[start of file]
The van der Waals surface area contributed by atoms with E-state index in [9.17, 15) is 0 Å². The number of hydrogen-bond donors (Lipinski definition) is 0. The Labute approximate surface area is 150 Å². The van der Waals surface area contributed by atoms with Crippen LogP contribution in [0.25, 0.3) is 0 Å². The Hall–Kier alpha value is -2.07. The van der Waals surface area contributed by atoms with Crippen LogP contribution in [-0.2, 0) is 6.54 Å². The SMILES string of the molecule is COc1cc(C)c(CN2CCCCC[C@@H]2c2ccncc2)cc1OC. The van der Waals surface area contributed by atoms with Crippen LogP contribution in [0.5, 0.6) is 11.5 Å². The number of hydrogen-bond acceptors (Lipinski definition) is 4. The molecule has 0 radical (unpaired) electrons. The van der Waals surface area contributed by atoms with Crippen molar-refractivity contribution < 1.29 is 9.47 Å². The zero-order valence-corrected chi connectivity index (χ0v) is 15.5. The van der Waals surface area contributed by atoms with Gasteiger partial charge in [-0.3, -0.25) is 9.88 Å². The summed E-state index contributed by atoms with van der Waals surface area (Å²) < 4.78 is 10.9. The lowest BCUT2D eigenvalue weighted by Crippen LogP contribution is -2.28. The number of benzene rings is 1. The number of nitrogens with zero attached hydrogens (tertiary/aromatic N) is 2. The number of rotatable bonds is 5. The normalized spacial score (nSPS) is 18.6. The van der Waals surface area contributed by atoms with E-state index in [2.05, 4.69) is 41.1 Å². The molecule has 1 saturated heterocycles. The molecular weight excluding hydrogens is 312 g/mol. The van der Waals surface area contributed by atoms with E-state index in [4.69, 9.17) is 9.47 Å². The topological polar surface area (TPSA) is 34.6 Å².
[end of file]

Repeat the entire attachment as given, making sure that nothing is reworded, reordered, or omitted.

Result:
The van der Waals surface area contributed by atoms with E-state index in [9.17, 15) is 0 Å². The number of hydrogen-bond donors (Lipinski definition) is 0. The Labute approximate surface area is 150 Å². The van der Waals surface area contributed by atoms with Crippen LogP contribution in [0.25, 0.3) is 0 Å². The Hall–Kier alpha value is -2.07. The van der Waals surface area contributed by atoms with Crippen LogP contribution in [-0.2, 0) is 6.54 Å². The SMILES string of the molecule is COc1cc(C)c(CN2CCCCC[C@@H]2c2ccncc2)cc1OC. The van der Waals surface area contributed by atoms with Crippen LogP contribution in [0.5, 0.6) is 11.5 Å². The number of hydrogen-bond acceptors (Lipinski definition) is 4. The molecule has 0 radical (unpaired) electrons. The van der Waals surface area contributed by atoms with Crippen molar-refractivity contribution < 1.29 is 9.47 Å². The zero-order valence-corrected chi connectivity index (χ0v) is 15.5. The van der Waals surface area contributed by atoms with Gasteiger partial charge in [-0.3, -0.25) is 9.88 Å². The summed E-state index contributed by atoms with van der Waals surface area (Å²) < 4.78 is 10.9. The lowest BCUT2D eigenvalue weighted by Crippen LogP contribution is -2.28. The number of benzene rings is 1. The number of nitrogens with zero attached hydrogens (tertiary/aromatic N) is 2. The number of rotatable bonds is 5. The normalized spacial score (nSPS) is 18.6. The van der Waals surface area contributed by atoms with E-state index in [2.05, 4.69) is 41.1 Å². The molecule has 1 saturated heterocycles. The molecular weight excluding hydrogens is 312 g/mol. The van der Waals surface area contributed by atoms with E-state index in [4.69, 9.17) is 9.47 Å². The topological polar surface area (TPSA) is 34.6 Å².